EU considers mini-sanctions on Russia
The EU is considering whether to add some low-level names to the Russia blacklist, as France and Germany lead efforts on Ukraine peace talks.
Member states’ ambassadors in Brussels on Monday (7 July) tasked the EU foreign service with drawing up names of potential individuals.
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Diplomatic sources say they will mostly be east Ukrainian separatists and “possibly” a handful of Russian citizens deemed to be supporting them. One contact noted they are likely to be people that even Russia specialists “have never heard of”.
Ambassadors will discuss the list on Wednesday.
EU leaders last month spelled out four conditions for Russia to meet “by 30 June” or face “further steps”.
The conditions, which called for action on the ground, including the rebels' freeing “all” hostages and handing back border checkpoints, have not been met. But there is no guarantee the new sanctions will come.
Recalling Monday’s meeting, one EU diplomat said: “The Brits, the Swedes, the Poles, and the Baltic states wanted a strong approach. But the other member states, led by France and Germany, want to make sure Russia is kept on board in diplomatic efforts”.
A second diplomat said the Franco-German camp “argued that progress on the crisis could be measured not just by actions on the ground, but also in terms of the diplomatic process”.
A third EU diplomat said: “I wouldn’t rule out further sanctions this week, or early next week. But nothing is agreed until everything is agreed”.
The ongoing sanctions debate comes amid two new developments.
Ukrainian forces this week captured the rebel stronghold of Sloviansk, prompting rebels to regroup in Donetsk.
Meanwhile, France, Germany, Russia, Ukraine, and the OSCE, a European multilateral club, revived a “Contact Group” on the conflict.
France and Germany say Ukraine has every right to defend its territory.
But they, and other EU states, are wary that Ukraine might attack Donetsk, a city of 1 million people, causing heavy civilian casualties and inflaming the crisis.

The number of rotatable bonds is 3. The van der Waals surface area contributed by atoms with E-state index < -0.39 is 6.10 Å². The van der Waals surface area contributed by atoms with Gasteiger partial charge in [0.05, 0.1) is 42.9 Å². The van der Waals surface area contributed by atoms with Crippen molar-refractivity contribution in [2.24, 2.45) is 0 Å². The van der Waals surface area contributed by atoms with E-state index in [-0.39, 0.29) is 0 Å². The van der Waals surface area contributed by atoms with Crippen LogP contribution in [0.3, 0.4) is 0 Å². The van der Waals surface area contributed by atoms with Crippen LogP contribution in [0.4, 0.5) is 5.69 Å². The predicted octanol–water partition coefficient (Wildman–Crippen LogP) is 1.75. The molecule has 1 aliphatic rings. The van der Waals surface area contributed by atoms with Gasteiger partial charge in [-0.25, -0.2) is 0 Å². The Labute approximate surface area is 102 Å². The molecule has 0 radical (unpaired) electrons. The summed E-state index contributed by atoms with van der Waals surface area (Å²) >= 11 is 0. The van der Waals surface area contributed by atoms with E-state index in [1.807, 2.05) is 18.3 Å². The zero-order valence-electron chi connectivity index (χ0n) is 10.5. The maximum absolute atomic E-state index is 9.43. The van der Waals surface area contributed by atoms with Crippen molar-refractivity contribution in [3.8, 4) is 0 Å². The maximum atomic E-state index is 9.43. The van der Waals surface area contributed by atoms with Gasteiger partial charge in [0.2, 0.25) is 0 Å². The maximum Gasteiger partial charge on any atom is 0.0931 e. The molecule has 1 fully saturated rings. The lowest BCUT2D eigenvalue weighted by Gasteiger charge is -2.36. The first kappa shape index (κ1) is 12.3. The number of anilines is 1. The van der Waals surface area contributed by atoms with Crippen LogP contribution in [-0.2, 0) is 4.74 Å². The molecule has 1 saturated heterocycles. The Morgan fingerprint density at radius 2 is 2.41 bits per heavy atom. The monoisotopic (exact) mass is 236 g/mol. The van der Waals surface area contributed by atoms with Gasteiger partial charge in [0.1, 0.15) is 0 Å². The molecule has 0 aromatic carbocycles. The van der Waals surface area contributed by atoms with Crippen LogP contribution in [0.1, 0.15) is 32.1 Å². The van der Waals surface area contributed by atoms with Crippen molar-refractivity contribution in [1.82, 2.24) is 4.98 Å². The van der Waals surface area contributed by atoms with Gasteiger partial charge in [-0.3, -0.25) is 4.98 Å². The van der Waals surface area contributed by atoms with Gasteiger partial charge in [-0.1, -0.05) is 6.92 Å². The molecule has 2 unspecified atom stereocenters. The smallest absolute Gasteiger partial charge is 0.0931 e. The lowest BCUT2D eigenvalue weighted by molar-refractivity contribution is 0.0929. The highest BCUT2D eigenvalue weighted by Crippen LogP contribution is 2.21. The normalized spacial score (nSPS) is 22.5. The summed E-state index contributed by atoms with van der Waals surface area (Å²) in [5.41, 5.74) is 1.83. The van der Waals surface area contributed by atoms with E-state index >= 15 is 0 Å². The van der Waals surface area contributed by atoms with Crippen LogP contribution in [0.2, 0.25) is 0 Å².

“Despite the change in the situation in eastern Ukraine in favour of the Ukrainian security forces, there will be no purely military solution to the conflict”, German foreign minister Frank-Walter Steinmeier said on Monday.
Germany wants the Contact Group to see Ukrainian authorities sit down with local leaders from east Ukraine.
But the problem is who to talk to.
If they meet local leaders who do not represent the pro-Russia rebels, then any deal they make might not lead to peace. But if they meet rebel leaders who do not represent the genuine interests of local people, the talks will be equally void.
“Germany is hoping the OSCE will be able to define some acceptable interlocutors,” one of the EU diplomats told EUobserver.
For his part, Russian leader Vladimir Putin also has plenty at stake.
Putin says he has no control over the mixed bag of mercenaries, Russian nationalist adventurers, and local Ukrainian fighters who form the core of the insuregncy.
The EU says he does. But some EU diplomats believe he is losing control.
“Nationalist extremists in Russia are starting to feel very unhappy that Putin is doing so little to help [the Ukraine rebels]”, a fourth EU diplomat said.
Igor Sutyagin, a Russia specialist at the Rusi think tank in London, told EUobserver that some Russian nationalist extremists in Ukraine and Russia have made threats against Moscow unless it does more.
“They expected more military support and they are not getting it. There is a stratum in Russian society saying Putin is a traitor”, Sutyagin said.
“He [Putin] has opened Pandora’s Box”.